“Along the way, we started doing more or less animal control,” Klyn said. “Some livestock had area to roam, but no one was out there to feed or water them.”

Some animals were dead from lack of water or food. The group was so upset by what they confronted that they “kind of made that our mission” to locate the survivors to provide them with some kind of shelter or sustenance, Klyn said.

A local property owner with a corral took in a lost cat and a burned goat, and contacted a veterinarian to treat them. Neil Gamez, a captain with the Twain Harte Fire Department, bought a bag of feed at Tractor Supply and delivered it to the family, Becker said. The woman at the house wept.

“Everybody remained positive through the whole situation. They went into these areas without hesitation,” Becker said.

Throughout their time in the Yankee Hill area, the group shuttled as many animals as they could to safety, and left bowls of food and tubs of water out for others left behind.

From there, the group was deployed north along Highway 70 to Concow, northeast of Paradise, where Klyn said investigators researched a “second fire origin.”

“We weren’t allowed to go down there,” Klyn said.

Near Concow, the group conducted patrols, corralled more animals, and repaired pens for chickens and goats. Later, at Big Bend Road southeast of Paradise, the task force continued to feed and water animals, and reported the lost and injured to local officials.

A couple days before the task force was relieved of duty, they were transferred to a subsection of Paradise and saw the destruction firsthand.

“It was very shocking. It was like a bomb went off. It was like an apocalypse. Almost everything was gone,” Klyn said. “There’s a lot of stuff that I wish I could unsee.”

The town was unrecognizable. The team extinguished hot spots, but Klyn said they were barred from entering homes or any of the few structures that remained upright.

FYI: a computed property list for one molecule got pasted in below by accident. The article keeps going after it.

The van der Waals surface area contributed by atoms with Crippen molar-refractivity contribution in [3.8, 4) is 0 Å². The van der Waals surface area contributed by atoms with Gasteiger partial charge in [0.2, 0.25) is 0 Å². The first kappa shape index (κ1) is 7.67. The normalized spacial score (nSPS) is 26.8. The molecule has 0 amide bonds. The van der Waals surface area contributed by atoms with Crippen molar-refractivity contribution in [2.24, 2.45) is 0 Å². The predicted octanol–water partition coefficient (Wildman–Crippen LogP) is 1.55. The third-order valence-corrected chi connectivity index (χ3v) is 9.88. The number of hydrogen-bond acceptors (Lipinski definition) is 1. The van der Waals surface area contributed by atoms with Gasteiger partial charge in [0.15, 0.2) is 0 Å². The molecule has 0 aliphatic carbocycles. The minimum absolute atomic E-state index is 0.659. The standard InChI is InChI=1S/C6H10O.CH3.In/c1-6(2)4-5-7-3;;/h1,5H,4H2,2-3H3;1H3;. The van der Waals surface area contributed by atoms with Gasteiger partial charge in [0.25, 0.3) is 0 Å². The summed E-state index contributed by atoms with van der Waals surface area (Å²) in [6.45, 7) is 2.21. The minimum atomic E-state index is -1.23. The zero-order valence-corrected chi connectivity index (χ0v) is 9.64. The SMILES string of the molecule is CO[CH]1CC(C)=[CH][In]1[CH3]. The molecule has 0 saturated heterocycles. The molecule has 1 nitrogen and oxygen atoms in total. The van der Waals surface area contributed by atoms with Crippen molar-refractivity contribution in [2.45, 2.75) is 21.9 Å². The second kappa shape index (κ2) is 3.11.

In the vast wasteland of debris, Klyn said any human remains would have been difficult to spot. Search and rescue personnel marked homes that were checked for bodies and survivors with a broad X. A numerical system accompanied the X, indicating to the number of bodies believed to been incinerated in the homes.

“There was some somberness there because, just everywhere we went, there was destruction and devastation. When you're surrounded by that constantly it’s sobering,” Becker said.

The scene was traumatic for some of the younger and less experienced firefighters.

“I've been in the fire service for almost six years now. I was on the Butte Fire,” Ohler said. “This was just something else. Our last day on the line we were in the town of Paradise, in the subsection of it, just seeing the search and rescue team searching for bodies.”

Most of the firefighters had little, if any, contact with victims, they said. But even as the group returned home, those who lost everything — and the firefighters still in the area — remained on their minds.

Joel Lafayette, a fire line EMT from the Mi-Wuk Sugar Pine Fire Protection District, and less than a half dozen firefighters from the Central Calaveras Fire and Rescue Protection District in Strike Team 4061C remained after the return of Task Force 4209.

Part way through the mission, one water tender from the Central Calaveras Fire and Rescue Protection District switched out with another.

“I think we did good work. We did what we were supposed to,” Wegner said. “We were successful in the jobs we were given. But it's always going to be there. I'm always going to think about it.”

Contact Giuseppe Ricapito at (209) 588-4526 or . Follow him on Twitter @gsepinsonora.